Pagan and the Pit(bull)

The adventures and musings of a Pagan and her dog.


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Happy New Year, Queen of Heaven

queen of heavenHera starts off the New Year in terms of devotionals, and I will be the first to say I think Hera gets a bad rap and that isn’t fair to her. Hera is the best example of the oversimplification of the gods to fit a cultural narrative. Let’s lay down some truth here: Hera is pretty bad ass. She has a pretty strong realm of dominion; Hera is the Queen of Heaven, the goddess of kings and empires, goddess of marriage, of women’s fertility, one of the three goddess of child birth (she is the protector of the mother, Artemis is the protector of the child being birthed, and Eileithyia the patron of the act itself), and the goddess of dynasties. Quite literally, she rules. Hera fights in the War of the Titans, and the War of the Giants, Dionysus Indian War, and she sponsors Sparta in the Trojan War. If the idea of Hera as a warrior queen seems counterintuitive, consider that Pausanias describes a strong cult to Hera Aigophagos (Hera the Goat-Eater) in Lakedaimonia and its capital of Sparta. Hera takes no prisoners.

But wait, her detractors say, Hera treats Zeus bastard sons and other consorts pretty shittily. My response to this is yes, she does. But look at those actions in light of her realms of dominion: she is Queen of Heaven, goddess of empires and dynasties and women’s roles in them. She isn’t going to let others come in and take what is rightfully the jurisdiction of her and her children. After all, even though Hera is considered the last consort of Zeus and tricked into marriage, she was Queen of Heaven in her own right before he got there. No upstarts allowed. It’s even debatable whether all of her divine children have Zeus as a father. Of her children, Typhaon and the Charities don’t have a mentioned father in myth; Hebe, Ares, Hephaistos, Eris, and Eileithyia have disputed paternity.

And through it all the ups and downs of enforcing her dynastic claim on Olympus, Hera does some very kind and loving things. Philostratus the Elder describes Hera welcoming Athene into the company of the Olympians. Hera fills the rivers with rain water of Argos for the devotion Inakhos after Poseidon dries up the island in rage. When the daughters of Pandareos are left orphaned she blesses them with wisdom to lead. And she sponsors Jason on his search for the Golden Fleece and his journey to bring prosperity to Argos.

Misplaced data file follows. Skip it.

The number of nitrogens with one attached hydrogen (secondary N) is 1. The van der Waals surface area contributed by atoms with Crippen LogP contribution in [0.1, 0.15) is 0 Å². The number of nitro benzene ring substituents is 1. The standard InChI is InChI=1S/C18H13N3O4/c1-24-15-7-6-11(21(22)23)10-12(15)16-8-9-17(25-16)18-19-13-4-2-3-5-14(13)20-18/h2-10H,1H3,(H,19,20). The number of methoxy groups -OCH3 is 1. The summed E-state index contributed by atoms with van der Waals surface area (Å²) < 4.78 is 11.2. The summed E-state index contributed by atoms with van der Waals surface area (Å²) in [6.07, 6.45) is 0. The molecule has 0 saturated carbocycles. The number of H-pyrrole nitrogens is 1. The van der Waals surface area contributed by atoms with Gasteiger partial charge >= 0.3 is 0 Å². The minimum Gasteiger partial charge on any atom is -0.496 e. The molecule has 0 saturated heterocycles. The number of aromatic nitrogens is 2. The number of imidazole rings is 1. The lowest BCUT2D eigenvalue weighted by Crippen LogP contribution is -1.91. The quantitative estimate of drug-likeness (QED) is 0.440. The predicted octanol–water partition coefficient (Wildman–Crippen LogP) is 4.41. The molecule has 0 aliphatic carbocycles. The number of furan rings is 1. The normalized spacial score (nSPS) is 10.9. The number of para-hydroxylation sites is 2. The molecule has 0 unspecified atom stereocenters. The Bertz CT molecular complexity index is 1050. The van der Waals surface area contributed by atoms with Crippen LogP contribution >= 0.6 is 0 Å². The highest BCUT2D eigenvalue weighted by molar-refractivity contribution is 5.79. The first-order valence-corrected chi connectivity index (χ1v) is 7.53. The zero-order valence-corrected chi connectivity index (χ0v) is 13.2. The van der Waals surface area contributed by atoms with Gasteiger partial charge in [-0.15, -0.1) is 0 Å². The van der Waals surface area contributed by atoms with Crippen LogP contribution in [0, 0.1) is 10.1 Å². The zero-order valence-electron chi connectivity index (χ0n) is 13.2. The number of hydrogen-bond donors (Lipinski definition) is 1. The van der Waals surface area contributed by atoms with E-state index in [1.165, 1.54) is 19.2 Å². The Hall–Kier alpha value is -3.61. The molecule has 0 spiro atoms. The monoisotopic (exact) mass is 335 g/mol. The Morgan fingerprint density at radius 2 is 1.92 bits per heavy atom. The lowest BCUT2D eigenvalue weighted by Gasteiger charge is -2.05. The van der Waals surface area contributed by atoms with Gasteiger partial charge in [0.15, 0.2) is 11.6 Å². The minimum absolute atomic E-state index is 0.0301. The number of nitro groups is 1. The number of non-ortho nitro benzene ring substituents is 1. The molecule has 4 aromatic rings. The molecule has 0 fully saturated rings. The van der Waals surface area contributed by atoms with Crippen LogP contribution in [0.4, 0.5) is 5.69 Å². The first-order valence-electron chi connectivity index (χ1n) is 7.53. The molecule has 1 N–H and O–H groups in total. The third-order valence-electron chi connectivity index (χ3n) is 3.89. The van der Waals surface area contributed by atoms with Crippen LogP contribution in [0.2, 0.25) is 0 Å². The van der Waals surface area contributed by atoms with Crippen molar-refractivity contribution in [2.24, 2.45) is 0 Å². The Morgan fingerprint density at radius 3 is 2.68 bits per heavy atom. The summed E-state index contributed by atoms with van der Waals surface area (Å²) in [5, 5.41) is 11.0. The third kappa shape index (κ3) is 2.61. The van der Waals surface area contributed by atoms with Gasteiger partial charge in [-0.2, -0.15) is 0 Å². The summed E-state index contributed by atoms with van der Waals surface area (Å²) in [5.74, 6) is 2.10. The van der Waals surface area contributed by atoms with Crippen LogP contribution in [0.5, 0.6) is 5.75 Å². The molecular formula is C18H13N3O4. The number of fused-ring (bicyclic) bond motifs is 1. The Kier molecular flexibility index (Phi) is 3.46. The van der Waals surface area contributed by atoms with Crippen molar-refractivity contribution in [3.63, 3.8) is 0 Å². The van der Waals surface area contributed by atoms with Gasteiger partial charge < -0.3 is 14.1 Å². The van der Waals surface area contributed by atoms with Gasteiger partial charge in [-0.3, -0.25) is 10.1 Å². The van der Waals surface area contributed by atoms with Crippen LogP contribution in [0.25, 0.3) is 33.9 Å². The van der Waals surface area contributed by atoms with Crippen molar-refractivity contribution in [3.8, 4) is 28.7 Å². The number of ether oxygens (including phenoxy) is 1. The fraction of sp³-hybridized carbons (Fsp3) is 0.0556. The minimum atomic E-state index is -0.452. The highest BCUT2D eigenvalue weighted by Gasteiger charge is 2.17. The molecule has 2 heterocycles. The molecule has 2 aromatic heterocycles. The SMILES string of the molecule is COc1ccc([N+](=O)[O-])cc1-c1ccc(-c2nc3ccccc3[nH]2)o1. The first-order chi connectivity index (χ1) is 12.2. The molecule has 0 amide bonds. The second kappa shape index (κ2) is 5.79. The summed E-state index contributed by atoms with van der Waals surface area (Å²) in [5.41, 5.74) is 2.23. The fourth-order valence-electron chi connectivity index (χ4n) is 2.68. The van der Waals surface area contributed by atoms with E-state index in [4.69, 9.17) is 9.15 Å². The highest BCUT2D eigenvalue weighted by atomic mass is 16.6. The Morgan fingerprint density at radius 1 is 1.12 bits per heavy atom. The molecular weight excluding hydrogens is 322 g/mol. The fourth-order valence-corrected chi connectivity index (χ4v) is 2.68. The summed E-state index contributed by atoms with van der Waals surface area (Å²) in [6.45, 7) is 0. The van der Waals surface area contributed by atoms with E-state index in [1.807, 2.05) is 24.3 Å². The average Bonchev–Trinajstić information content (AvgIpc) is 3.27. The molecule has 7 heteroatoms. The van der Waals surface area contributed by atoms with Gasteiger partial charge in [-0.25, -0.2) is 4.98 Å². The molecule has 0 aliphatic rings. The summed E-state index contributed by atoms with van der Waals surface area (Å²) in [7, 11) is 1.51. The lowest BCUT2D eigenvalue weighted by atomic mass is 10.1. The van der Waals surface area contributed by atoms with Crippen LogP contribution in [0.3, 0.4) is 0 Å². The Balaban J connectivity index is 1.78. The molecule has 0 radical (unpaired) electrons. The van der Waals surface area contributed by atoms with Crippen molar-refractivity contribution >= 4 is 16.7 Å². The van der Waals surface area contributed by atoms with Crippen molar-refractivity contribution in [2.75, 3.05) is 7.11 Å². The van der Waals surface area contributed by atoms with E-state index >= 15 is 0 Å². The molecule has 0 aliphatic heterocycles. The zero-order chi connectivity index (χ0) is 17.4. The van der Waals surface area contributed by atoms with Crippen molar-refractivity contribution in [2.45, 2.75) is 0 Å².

Despite of all of this Queen Militant badassery, and kindness and support to her devotees, Hera is remembered as “that bitch who gets in the way of Zeus fun”. Hera is reduced from mighty queen of heaven on a cerulean throne to…shrew.

I’ve always thought that the Wiccanate Triple Goddess of Maiden, Mother, Crone to be heinously limiting. And that we need to reclaim the goddesses who embody more than the young nymphet, the voluptuous mother, the disfigured old woman. Women deserve goddesses who represent womanhood in all of its forms, not just the forms that are palatable to the public or described and defined by the older and sexist Pagan writers. Hera is the goddess of leaning in and while she may not be the goddess every woman needs, she is one of the goddesses that everyone deserves. So this month, I’m raising a glass and starting to bring her back.

O Royal Hera of majestic mien, aerial-form’d, divine, Zeus’blessed queen,
Thron’d in the bosom of cærulean air, the race of mortals is thy constant care.
The cooling gales thy pow’r alone inspires, which nourish life, which ev’ry life desires.
Mother of clouds and winds, from thee alone producing all things, mortal life is known:
All natures share thy temp’rament divine, and universal sway alone is thine.
With founding blasts of wind, the swelling sea and rolling rivers roar, when shook by thee.
Come, blessed Goddess, fam’d almighty queen, with aspect kind, rejoicing and serene.


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Happy Holidays, Ares!

In terms of libations and such, Ares kicks off the holiday season.